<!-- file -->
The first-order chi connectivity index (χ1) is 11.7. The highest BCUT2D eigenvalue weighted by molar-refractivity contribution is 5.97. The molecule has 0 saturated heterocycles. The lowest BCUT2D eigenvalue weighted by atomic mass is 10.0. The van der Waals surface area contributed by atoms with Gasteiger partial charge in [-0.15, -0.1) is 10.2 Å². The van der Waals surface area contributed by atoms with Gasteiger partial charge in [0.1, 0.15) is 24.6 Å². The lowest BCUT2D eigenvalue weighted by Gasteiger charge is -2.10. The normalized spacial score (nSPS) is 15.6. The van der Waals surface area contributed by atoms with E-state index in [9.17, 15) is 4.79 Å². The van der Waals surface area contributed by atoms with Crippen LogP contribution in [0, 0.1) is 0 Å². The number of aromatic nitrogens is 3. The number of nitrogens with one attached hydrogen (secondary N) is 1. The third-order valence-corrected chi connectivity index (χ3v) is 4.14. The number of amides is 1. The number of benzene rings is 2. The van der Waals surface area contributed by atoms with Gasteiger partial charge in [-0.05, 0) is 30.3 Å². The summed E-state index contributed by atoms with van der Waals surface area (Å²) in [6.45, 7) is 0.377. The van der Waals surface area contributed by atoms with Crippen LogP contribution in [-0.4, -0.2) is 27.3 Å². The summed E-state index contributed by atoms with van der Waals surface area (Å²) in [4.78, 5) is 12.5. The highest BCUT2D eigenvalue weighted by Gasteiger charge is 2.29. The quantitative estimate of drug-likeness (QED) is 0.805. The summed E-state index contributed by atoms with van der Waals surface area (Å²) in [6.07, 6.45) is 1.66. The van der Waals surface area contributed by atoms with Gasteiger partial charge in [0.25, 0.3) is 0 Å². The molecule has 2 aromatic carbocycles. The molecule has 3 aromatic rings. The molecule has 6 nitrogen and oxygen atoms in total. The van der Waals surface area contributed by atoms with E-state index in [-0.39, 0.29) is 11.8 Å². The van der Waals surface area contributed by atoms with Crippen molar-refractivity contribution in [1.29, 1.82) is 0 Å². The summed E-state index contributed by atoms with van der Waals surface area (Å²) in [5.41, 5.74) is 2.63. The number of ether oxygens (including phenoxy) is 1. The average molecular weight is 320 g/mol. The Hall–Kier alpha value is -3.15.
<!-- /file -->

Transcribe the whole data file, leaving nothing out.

The first-order chi connectivity index (χ1) is 11.7. The highest BCUT2D eigenvalue weighted by molar-refractivity contribution is 5.97. The molecule has 0 saturated heterocycles. The lowest BCUT2D eigenvalue weighted by atomic mass is 10.0. The van der Waals surface area contributed by atoms with Gasteiger partial charge in [-0.15, -0.1) is 10.2 Å². The van der Waals surface area contributed by atoms with Gasteiger partial charge in [0.1, 0.15) is 24.6 Å². The lowest BCUT2D eigenvalue weighted by Gasteiger charge is -2.10. The normalized spacial score (nSPS) is 15.6. The van der Waals surface area contributed by atoms with E-state index in [9.17, 15) is 4.79 Å². The van der Waals surface area contributed by atoms with Crippen LogP contribution in [0, 0.1) is 0 Å². The number of aromatic nitrogens is 3. The number of nitrogens with one attached hydrogen (secondary N) is 1. The third-order valence-corrected chi connectivity index (χ3v) is 4.14. The number of amides is 1. The number of benzene rings is 2. The van der Waals surface area contributed by atoms with Gasteiger partial charge in [-0.05, 0) is 30.3 Å². The summed E-state index contributed by atoms with van der Waals surface area (Å²) in [6.45, 7) is 0.377. The van der Waals surface area contributed by atoms with Crippen LogP contribution in [-0.4, -0.2) is 27.3 Å². The summed E-state index contributed by atoms with van der Waals surface area (Å²) in [4.78, 5) is 12.5. The highest BCUT2D eigenvalue weighted by Gasteiger charge is 2.29. The quantitative estimate of drug-likeness (QED) is 0.805. The summed E-state index contributed by atoms with van der Waals surface area (Å²) in [6.07, 6.45) is 1.66. The van der Waals surface area contributed by atoms with Gasteiger partial charge in [0.25, 0.3) is 0 Å². The molecule has 2 aromatic carbocycles. The molecule has 3 aromatic rings. The molecule has 6 nitrogen and oxygen atoms in total. The van der Waals surface area contributed by atoms with E-state index in [-0.39, 0.29) is 11.8 Å². The van der Waals surface area contributed by atoms with Crippen molar-refractivity contribution in [1.29, 1.82) is 0 Å². The summed E-state index contributed by atoms with van der Waals surface area (Å²) in [5.41, 5.74) is 2.63. The number of ether oxygens (including phenoxy) is 1. The average molecular weight is 320 g/mol. The Hall–Kier alpha value is -3.15.